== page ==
The dollar rebounded from lows Wednesday, as the Federal Reserve forecast rates to remain on hold until at least 2023, but also upgraded its economic outlook, citing a faster recovery.
The U.S. dollar index, which measures the greenback’s strength against a trade-weighted basket of six major currencies, rose by 0.17% to 93.24.
The Federal Open Market Committee left its benchmark rate unchanged in the range of 0% to 0.25% and tied its policy guidance to inflation rising above 2% for some time.
“(I)t will be appropriate to maintain this target range until labor market conditions have reached levels consistent with the Committee’s assessments of maximum employment and inflation has risen to 2 percent and is on track to moderately exceed 2 percent for some time,” the Fed said.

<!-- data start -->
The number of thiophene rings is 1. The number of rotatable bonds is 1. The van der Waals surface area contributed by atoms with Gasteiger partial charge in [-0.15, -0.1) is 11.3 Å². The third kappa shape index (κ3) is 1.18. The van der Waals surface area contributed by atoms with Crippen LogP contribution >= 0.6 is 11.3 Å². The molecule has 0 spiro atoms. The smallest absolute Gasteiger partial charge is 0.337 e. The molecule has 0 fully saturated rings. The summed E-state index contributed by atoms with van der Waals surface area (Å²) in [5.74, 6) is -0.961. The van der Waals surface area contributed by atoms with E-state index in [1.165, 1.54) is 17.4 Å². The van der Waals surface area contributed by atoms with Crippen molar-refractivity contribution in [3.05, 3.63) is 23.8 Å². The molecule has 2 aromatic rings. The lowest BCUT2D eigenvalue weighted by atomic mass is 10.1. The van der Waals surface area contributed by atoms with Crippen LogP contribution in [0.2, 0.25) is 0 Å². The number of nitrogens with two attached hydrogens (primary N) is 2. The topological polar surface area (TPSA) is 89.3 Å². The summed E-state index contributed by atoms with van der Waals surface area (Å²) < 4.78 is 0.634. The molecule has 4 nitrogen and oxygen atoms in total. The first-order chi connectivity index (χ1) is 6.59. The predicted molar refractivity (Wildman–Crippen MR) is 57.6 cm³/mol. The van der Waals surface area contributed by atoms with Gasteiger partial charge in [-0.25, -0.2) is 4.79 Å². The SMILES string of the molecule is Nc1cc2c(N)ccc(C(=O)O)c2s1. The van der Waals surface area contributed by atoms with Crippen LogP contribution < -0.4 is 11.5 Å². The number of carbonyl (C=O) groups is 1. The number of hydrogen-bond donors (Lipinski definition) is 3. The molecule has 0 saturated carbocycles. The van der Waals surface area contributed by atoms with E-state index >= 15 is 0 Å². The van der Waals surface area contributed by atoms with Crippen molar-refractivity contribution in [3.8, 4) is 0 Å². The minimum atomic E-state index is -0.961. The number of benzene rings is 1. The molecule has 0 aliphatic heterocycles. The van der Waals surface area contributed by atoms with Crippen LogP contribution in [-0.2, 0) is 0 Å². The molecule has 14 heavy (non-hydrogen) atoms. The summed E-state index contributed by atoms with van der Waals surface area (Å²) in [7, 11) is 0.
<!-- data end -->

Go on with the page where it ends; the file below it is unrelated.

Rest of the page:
Policymakers backed rates to remain unchanged through 2023, according to the Fed’s summary of economic projections.
“The dot plot shows only 3 of the 17 policymakers with a dot above the 0-25 bps target range by the end of 2023, and taking their guidance and inflation forecasts together, it suggests that the more likely time for liftoff is at least 2024,” Jefferies said in a note.
The move to keep interest rates near zero comes as the central bank’s latest outlook on growth acknowledged the faster than expected pace of the recovery.
The central bank expects the economy to contract by 3.7% in 2020, compared with an estimate for a 6.5% decline previously. But growth in 2021 and 2022 was revised lower to 4% and 3% from 5% and 3.5%, respectively.